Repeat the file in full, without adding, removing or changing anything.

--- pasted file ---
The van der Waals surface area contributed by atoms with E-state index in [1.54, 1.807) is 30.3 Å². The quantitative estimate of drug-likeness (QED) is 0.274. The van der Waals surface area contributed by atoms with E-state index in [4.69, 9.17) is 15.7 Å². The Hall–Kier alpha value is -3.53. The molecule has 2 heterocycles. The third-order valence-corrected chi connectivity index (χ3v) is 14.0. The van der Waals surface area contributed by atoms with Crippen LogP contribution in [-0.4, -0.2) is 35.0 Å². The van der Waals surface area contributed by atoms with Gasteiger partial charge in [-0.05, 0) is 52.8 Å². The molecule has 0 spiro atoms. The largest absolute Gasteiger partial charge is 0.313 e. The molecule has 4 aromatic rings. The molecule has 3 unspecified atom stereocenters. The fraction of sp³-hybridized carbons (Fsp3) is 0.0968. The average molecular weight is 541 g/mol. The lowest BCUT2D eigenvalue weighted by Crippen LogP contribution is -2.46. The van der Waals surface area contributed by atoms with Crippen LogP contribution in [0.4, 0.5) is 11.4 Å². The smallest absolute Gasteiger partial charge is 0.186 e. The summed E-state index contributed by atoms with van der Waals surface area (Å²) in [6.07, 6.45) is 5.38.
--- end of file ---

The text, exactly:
The van der Waals surface area contributed by atoms with E-state index in [1.54, 1.807) is 30.3 Å². The quantitative estimate of drug-likeness (QED) is 0.274. The van der Waals surface area contributed by atoms with E-state index in [4.69, 9.17) is 15.7 Å². The Hall–Kier alpha value is -3.53. The molecule has 2 heterocycles. The third-order valence-corrected chi connectivity index (χ3v) is 14.0. The van der Waals surface area contributed by atoms with Crippen LogP contribution in [-0.4, -0.2) is 35.0 Å². The van der Waals surface area contributed by atoms with Gasteiger partial charge in [-0.05, 0) is 52.8 Å². The molecule has 0 spiro atoms. The largest absolute Gasteiger partial charge is 0.313 e. The molecule has 4 aromatic rings. The molecule has 3 unspecified atom stereocenters. The fraction of sp³-hybridized carbons (Fsp3) is 0.0968. The average molecular weight is 541 g/mol. The lowest BCUT2D eigenvalue weighted by Crippen LogP contribution is -2.46. The van der Waals surface area contributed by atoms with Crippen LogP contribution in [0.4, 0.5) is 11.4 Å². The smallest absolute Gasteiger partial charge is 0.186 e. The summed E-state index contributed by atoms with van der Waals surface area (Å²) in [6.07, 6.45) is 5.38.